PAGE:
Put up and shut up?

Sweden is nothing if not a mild, peaceable kind of country. So when an American baptist preacher, who appears never to have visited Scandinavia, decides that Sweden is a land of sodomy, bestiality and incest, it sits pretty strangely.

Sure, the cleric in question – Fred Phelps of Topeka, Kansas – is a queer character (in the old-fashioned sense of the word), but what about the more general point? Should foreigners – including those who live here – criticize Sweden?

Arriving in Sweden, along with my delight at wide open spaces and pickled herrings, I certainly found plenty to grumble about. My eyes started to water when I saw the size of my first tax bill. I was also cheesed off when informed that along with the rest of Sweden’s population I was not responsible enough to buy wine at the weekends, and I couldn’t rent a normal apartment in central Stockholm, even though I was willing to pay, because “there’s a ten year queue.”

These are just my pet hates. The non-resident Fred Phelps (along with other, more sane, well-informed voices) was more rattled by the conviction of pastor Åke Green under hate crimes laws for railing against gay people. How frightful, that laws could stop priests quoting from the delightful book of Leviticus, he cried.

But every time I feel the chest tightening at some indiosyncracies of the country I have chosen to live in, I have to remind myself to keep schtum and get a grip. Nothing is more irritating than a whingeing foreigner. This is as true of a Brit in Sweden as it is of a young Somalian in Britain.

My Swedish chums in England used to bang on about what a dirty, foul-smelling, overcrowded place London was.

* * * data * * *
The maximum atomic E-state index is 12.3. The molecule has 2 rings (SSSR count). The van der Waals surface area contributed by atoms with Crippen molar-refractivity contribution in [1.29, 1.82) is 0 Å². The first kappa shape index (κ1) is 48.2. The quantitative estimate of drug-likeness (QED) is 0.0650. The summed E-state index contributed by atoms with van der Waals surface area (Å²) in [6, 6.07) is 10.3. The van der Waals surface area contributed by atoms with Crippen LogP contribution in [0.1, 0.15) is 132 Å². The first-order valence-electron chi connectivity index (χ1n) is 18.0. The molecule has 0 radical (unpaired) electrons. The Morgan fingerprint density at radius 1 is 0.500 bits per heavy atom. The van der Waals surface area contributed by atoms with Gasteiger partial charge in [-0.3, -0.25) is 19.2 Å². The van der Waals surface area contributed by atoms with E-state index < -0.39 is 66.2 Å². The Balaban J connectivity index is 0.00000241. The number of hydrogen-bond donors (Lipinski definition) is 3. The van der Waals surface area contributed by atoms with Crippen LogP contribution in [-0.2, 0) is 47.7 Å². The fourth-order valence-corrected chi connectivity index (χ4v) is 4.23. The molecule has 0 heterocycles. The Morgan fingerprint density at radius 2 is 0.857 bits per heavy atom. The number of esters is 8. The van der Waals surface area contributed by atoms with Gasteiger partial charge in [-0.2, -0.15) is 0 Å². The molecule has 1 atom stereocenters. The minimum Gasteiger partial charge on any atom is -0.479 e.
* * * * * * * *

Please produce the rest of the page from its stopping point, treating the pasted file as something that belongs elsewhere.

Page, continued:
“Well, why the hell are you here,” I would ask.

“Just because we whinge doesn’t mean we don’t love it,” would be the invariable reply.

And so it is with foreigners everywhere. But there’s no doubt that moaning is unattractive, and grumbling about things that are part and parcel of Swedish life – the taxes, the booze shops, the way they put pedestrian crossings around every blind corner – without first asking why things are the way they are is not just irritating, it’s plain insulting.

In fact, we can often sound like teenagers in a high school debate – we know what we think, but we haven’t really worked out how to justify it yet. Without the history, the intuitive knowledge of a country only available to those who grow up there, we are often scratching in the dark, and resort to comparing Sweden unfavourably with home.

So, why does The Local have an opinion page, if not to subject readers to ignorant rants about Sweden?

Well, apart from the fact that evolution has given journalists a distasteful urge to fill space with the outpourings of our oversized egos, we think that there is something that foreigners can add to the Swedish debate: a fresh pair of eyes, a different angle on things that are exercising the nation.

But I hope that we will also listen to Swedish voices, and recognize that Sweden has plenty to teach the rest of the world, even men of the cloth from Topeka, Kansas.

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